I hope it'll draw the eye, making an additional focal point to the bridge where the FR main line crosses over the Cambrian at the station.

Saturday, 27 May 2023

Minffordd Update: Flange Squeal

I wrote last week about the temptation to stretch the era on a layout - and here it is!

At the start of the project I'd only envisaged running DMUs and class 24s to fit in with the 1967-71 time frame.

But browsing the second hard stalls at an exhibition a couple of weeks ago I failed to resist the temptation of a weathered Bachmann 4MT tank at a very enticing price...

Our followers on social media will know that I was a a bit disappointed with its performance when I first ran it on our test track at home.

It wasn't the smoothest-running model, and was also very sensitive to tight radius curves  - by which I mean bends of roughly R2 dimensions - without the torque in the mechanism to overcome the resistance of the bend without slowing down markedly.

This didn't fill me with confidence for how it might perform on Minffordd where there is one bit of the curve into the storage roads just beyond the bridge which is more like R1.5, followed by a set track curved point.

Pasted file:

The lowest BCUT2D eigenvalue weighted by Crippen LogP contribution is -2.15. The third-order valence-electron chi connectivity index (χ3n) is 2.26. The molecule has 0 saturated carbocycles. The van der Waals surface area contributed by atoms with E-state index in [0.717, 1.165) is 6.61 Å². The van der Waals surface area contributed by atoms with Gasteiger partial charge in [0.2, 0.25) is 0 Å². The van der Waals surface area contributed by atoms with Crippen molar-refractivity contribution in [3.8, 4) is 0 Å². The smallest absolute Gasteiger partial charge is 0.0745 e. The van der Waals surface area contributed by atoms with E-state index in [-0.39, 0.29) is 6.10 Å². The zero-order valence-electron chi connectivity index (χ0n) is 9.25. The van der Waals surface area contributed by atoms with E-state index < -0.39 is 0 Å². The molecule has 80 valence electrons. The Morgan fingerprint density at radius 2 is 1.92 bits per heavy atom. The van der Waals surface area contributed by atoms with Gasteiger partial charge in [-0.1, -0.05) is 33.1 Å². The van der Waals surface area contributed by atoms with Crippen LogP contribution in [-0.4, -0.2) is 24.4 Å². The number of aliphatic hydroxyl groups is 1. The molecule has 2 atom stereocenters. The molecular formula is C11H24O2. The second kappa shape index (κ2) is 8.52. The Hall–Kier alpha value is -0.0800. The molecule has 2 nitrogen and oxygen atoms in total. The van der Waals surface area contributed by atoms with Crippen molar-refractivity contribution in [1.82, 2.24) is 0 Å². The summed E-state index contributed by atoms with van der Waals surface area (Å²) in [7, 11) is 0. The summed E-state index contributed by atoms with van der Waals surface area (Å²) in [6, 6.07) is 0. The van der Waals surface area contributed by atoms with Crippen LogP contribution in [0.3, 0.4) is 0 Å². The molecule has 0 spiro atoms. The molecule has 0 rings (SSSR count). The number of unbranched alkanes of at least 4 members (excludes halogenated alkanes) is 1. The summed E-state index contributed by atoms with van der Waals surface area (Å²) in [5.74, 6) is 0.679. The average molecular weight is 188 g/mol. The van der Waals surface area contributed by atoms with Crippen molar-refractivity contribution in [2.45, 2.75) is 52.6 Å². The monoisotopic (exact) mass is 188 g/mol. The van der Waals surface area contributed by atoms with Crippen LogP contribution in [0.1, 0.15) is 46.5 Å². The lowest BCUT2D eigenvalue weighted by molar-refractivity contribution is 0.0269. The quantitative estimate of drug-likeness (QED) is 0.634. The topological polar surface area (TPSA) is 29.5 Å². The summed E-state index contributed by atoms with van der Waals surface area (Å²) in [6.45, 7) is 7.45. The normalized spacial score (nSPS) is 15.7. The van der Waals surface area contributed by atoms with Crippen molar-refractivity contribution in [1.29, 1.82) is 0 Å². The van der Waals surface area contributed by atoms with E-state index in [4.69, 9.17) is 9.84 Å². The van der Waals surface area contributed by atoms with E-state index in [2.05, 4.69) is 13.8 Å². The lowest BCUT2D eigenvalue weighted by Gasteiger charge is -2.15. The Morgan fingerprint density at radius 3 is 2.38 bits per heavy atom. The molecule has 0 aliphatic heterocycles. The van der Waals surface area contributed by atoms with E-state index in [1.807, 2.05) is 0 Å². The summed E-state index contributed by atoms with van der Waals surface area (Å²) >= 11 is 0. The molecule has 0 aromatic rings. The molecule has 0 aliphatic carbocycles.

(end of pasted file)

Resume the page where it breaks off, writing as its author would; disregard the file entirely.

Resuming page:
I was very apprehensive when I took it over for a test run, but it was more positive that I expected.

It seems to be much happier on the finer code 75 Bullhead track, and using a different controller to the ones I have at home ran more smoothly at slow speed.

It does juuust get around the tightest bend into the storage yard, but only to the outermost storage road.

The front pony truck derails if you try to keep turning hard right into the inner storage roads on the curved point straight after the bend.

So it's not as bad as I feared.

In time we'll decide whether or not it i worth investing in a chip to run it on the layout (which will cost at least twice what I bought it for) or perhaps we might splash out on a slightly smaller 3MT tank, which were a little more of a regular sight at Minffordd at the end of steam on the Cambrian.

Wednesday, 24 May 2023

Minffordd Update: The Handmade Point Tale